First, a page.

As we move into the seasons of giving thanks, I wanted to take this opportunity to share my heartfelt gratitude and appreciation to all of you for your relentless and tireless work to ensure that our students are learning and being supported to achieve their dreams and aspirations. I’d also like to take this opportunity to share a reflection on the power of thankfulness and, in some cases, how our defined roles blind us to opportunities to further spread the requisite human thanks.
Recently while traveling and waiting for a curbside pickup at San Francisco International Airport, I observed an elderly gentleman navigating with a cane and pulling his roller carry-on suitcase to a position perched close to the edge of the curb. As his ride inched closer to picking him up, the driver was unceremoniously directed by traffic enforcement to move along. Simultaneously, a young woman (skateboard and backpack in hand) witnessed this social interplay and jumped into the mix alerting the traffic cop and gently assisting the elder to his car. To his credit, the traffic cop acknowledged his overly officiousness and with graceful empathy also assisted the venerable traveler.
I share this story as a reflection that in many cases our predefined, ascribed, and socially defined roles create human barriers that ultimately limit opportunities for human kindness and thanks. In this brief social encounter (likely not observed by anyone else but me) both the traffic cop (directed by a no-stopping rule) and the anonymous traveler (it is socially acceptable to not get involved) could have stayed in their respective role definitions and not intervened leaving an elder man in need.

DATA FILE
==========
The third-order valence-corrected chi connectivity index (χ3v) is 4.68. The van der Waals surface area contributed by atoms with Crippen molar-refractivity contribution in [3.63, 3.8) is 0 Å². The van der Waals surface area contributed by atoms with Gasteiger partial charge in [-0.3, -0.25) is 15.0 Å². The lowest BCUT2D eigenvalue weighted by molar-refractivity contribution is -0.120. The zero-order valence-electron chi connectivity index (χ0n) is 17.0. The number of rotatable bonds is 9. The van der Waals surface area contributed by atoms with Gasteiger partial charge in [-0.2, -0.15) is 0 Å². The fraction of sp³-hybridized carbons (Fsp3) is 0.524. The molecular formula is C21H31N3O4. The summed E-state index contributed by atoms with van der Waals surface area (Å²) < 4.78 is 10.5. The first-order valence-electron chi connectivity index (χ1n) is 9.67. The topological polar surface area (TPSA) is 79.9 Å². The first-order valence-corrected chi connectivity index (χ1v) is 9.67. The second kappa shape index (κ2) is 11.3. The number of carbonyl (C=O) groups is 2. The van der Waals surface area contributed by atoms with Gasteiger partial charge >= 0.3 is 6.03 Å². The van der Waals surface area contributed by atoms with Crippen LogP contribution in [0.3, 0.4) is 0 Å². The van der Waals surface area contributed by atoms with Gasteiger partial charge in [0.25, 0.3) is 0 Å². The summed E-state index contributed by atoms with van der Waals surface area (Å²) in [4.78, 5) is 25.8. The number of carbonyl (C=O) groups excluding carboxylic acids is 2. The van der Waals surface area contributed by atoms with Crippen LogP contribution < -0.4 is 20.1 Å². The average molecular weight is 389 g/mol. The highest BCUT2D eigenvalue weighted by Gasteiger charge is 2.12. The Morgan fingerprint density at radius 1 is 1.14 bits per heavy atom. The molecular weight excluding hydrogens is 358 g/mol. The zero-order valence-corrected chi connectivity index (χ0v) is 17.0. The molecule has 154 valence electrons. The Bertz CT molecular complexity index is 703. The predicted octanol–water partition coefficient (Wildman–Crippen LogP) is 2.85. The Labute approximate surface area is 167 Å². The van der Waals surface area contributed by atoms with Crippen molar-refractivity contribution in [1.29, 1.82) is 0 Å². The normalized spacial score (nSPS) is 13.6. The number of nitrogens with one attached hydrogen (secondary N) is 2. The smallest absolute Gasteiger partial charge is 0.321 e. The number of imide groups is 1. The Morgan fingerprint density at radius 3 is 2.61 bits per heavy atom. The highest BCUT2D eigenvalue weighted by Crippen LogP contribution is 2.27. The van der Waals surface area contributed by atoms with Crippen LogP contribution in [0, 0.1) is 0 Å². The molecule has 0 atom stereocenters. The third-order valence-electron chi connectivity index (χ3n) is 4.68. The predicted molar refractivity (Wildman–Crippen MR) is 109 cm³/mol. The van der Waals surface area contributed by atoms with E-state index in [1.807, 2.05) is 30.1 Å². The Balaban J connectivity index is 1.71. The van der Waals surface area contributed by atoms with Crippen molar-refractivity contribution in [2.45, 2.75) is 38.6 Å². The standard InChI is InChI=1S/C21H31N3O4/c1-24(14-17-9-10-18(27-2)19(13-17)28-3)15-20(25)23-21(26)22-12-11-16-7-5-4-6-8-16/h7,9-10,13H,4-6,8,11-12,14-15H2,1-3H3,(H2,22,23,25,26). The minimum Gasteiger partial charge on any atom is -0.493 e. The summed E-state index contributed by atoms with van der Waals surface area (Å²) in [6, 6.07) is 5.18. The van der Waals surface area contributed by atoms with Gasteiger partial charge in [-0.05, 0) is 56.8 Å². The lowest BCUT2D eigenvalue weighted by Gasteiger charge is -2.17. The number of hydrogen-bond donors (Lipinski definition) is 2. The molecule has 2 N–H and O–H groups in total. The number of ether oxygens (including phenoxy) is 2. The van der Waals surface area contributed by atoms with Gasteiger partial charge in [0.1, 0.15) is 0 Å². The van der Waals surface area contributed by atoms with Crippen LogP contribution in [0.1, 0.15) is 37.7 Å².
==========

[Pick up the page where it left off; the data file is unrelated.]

All of us as actors in higher education play roles – both predefined and ascribed. In some cases administrators do X because a policy or procedure demands such behavior. In other situations, teachers do X because that is what the syllabus requires. These roles are impermanent and time bound to the life clock that monitors our careers. The same is true in life, the role of a partner (or spouse), child, sibling, niece or nephew have both real time role expectations and timed-out expectations driven by mortality. In both journeys, we have choices to act solely in a predefined manner or act out of role addressing presenting variables that transcend a moment in time.
So during this season of giving thanks, I am grateful for all of you who in both your work and personal lives step out of prescribed roles governed by safe and oftentimes narrow social assumptions and demonstrate compassion and solicitude driven by broad human expectancies. I am thankful, given the high stakes of achieving student success tempered by life challenges facing our learners, for your collective care.
Please find time to relax and enjoy during the holiday break.